by Vettam Mani | 1975 | 609,556 words | ISBN-10: 0842608222
This page describes the Story of Shvetarashmi included the Puranic encyclopaedia by Vettam Mani that was translated into English in 1975. The Puranas have for centuries profoundly influenced Indian life and Culture and are defined by their characteristic features (panca-lakshana, literally, ‘the five characteristics of a Purana’).
An elephant. A Gandharva happened to be born as a white elephant in the Kaliṅga country, as a result of a curse. Śvetaraśmi is the name of that elephant. The King Ratnādhipa mounted that elephant and did many exploits.
King Ratnādhipa was the ruler of the island Ratnakūṭa. He was a prominent Vaiṣṇava. He did tapas to Viṣṇu with the object of conquering the whole earth and to get all princesses as his wives. Mahāviṣṇu appeared before him and said:—"A Gandharva has been born in the land of Kaliṅga by a curse as a white elephant. His name is Śvetaraśmi. As directed by me, he will come to you. You may ride him and he will take you through the air across the sky. All the Kings against whom you fight, will be defeated and they will offer their daughters to you as tribute."
Next day, the elephant Śvetaraśmi descended before him through the air. As advised by Mahāviṣṇu Ratnādhipa mounted the elephant and conquered the whole world and secured numerous princesses. One day as the King was riding the elephant and travelling through the air, an eagle came and pecked at the forehead of the elephant. Ratnādhipa drove it away by a thrust with his spear. But the elephant fell down unconscious. Even after five days he did not rise. The King offered prayers to the "Lokapālakas". He was about to cut off his own head and offer it as sacrifice to them. Just then he heard a mysterious voice saying:—"Do not be rash; Śvetaraśmi will rise at the touch of a chaste woman."
The King at once went to the palace and brought his chief queen who was kept closely guarded and asked her to touch the elephant. But he did not rise. Then he ordered all the rest of his wives in turn to touch the elephant. Still the elephant did not rise. When he found that none of his 80,000 wives was a "chaste woman", the King was ashamed of himself. Then he brought every one of the women in his kingdom and made them touch the animal one by one. But it was all in vain. At this stage, when Ratnādhipa was very much depressed, a merchant named Harṣagupta from Tāmralipti happened to come there. He was accompanied by his wife Śīlavatī. She touched the elephant and immediately it stood up. Ratnādhipa was very much pleased and married Śīlavati’s sister Rājadattā. After offering many rich presents to Śīlavatī and Harṣagupta Ratnādhipa took Rājadattā on the back of Śvetaraśmi to a deserted island Catuśśāladvīpa and left her there under the protection of several women attendants. The King spent his nights at Catuśśāladvīpa and days in his own palace.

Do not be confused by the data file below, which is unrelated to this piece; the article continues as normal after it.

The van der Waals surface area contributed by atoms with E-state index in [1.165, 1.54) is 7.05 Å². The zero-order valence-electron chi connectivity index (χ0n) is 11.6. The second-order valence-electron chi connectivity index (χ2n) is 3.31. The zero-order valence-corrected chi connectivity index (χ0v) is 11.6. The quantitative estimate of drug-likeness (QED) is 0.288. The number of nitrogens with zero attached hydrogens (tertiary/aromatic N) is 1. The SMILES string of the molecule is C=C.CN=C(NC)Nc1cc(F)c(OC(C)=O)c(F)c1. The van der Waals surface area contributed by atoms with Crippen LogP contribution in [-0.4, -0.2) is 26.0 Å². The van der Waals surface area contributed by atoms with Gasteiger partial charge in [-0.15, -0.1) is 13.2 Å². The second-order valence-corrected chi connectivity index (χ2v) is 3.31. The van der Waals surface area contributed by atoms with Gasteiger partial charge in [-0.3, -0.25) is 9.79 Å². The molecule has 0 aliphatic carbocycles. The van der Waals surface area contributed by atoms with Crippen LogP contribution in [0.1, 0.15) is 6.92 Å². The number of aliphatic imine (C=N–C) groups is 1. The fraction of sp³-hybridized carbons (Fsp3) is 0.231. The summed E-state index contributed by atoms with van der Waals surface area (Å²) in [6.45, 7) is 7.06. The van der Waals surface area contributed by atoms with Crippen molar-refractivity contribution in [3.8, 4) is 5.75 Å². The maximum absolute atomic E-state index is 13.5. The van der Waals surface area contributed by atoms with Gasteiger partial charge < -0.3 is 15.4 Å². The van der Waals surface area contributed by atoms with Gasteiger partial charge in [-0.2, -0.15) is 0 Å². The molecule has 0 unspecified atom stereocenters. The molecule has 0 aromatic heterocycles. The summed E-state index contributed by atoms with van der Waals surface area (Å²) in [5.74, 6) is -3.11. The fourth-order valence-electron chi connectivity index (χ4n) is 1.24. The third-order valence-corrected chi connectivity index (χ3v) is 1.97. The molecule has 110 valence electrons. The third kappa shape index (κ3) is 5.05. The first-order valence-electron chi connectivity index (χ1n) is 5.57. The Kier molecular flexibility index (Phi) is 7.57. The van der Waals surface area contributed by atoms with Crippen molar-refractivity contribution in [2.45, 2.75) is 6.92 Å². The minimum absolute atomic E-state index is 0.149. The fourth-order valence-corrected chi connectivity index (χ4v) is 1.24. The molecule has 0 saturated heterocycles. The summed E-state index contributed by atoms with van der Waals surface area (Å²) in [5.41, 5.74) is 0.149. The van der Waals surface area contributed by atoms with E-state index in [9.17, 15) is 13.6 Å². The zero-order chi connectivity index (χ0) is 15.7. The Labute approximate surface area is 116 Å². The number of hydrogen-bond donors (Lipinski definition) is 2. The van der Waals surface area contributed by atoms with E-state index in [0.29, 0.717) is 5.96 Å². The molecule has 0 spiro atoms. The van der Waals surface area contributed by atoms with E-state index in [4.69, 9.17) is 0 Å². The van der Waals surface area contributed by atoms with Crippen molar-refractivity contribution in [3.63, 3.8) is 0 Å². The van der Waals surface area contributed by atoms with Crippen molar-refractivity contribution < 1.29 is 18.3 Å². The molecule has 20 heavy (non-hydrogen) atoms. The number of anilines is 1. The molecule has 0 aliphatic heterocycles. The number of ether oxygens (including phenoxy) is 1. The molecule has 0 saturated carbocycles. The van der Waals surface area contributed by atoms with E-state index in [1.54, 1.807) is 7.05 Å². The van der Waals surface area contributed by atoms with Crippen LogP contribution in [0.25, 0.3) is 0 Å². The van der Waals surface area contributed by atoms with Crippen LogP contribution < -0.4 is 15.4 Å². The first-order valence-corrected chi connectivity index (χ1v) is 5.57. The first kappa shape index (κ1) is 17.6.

One day Rājadattā was remaining alone in her residence. The attendants had gone out to attend to various duties. At this time a man happened to arrive there from somewhere. He was Bhavanasena, the son of a Vaiśya. He reached the island with the help of a piece of wood which was floating in the sea after a shipwreck. Rājadattā who heard his story, was irresistibly attracted by him and she embraced him. Just then the King arrived on the scene. Consoling himself by thinking that this was also the will of Fate, he let off the Vaiśya youth.
The King returned to his palace and decided to spend the rest of his life by doing tapas in the forest, after giving away all his wealth and property to the poor. When he was about to mount Śvetaraśmi, the animal suddenly transformed itself into a man of divine glory, dressed in gorgeous clothes and jewels. He spoke to the King as follows:—"I am a Gandharva. My name is Somaprabha. There is my elder brother Devaprabha who lives on the Malaya mountain. My brother had a wife named Rājavatī. Once all the three of us went to worship in a Viṣṇu temple at a place called Siddhāvāsa. At that time my sister-in-law sang a devotional song. A Siddha who was enchanted by her song was looking fixedly at her. Enraged at it, my brother asked the Siddha why he was staring at his wife with lustful eyes. The innocent Siddha was naturally provoked by the question and pronounced a curse that my brother and his wife would be born in human wombs and in that birth, he would see his wife having sexual union with a stranger. When I heard my brother being cursed I became very angry. I hurled a toy elephant which was in my hand at the time, at the Siddha. He then cursed me also to become a white elephant just like the toy with which I hit him. I am that younger brother and you are my elder brother. This Rājadattā, your queen was my sister-in-law Rājavatī. Our curse is now over." As soon as he concluded, all the three of them renounced their earthly bodies and were restored to their original forms. (Kathāsaritsāgara, Ratnaprabhālambaka, Taraṅga 2).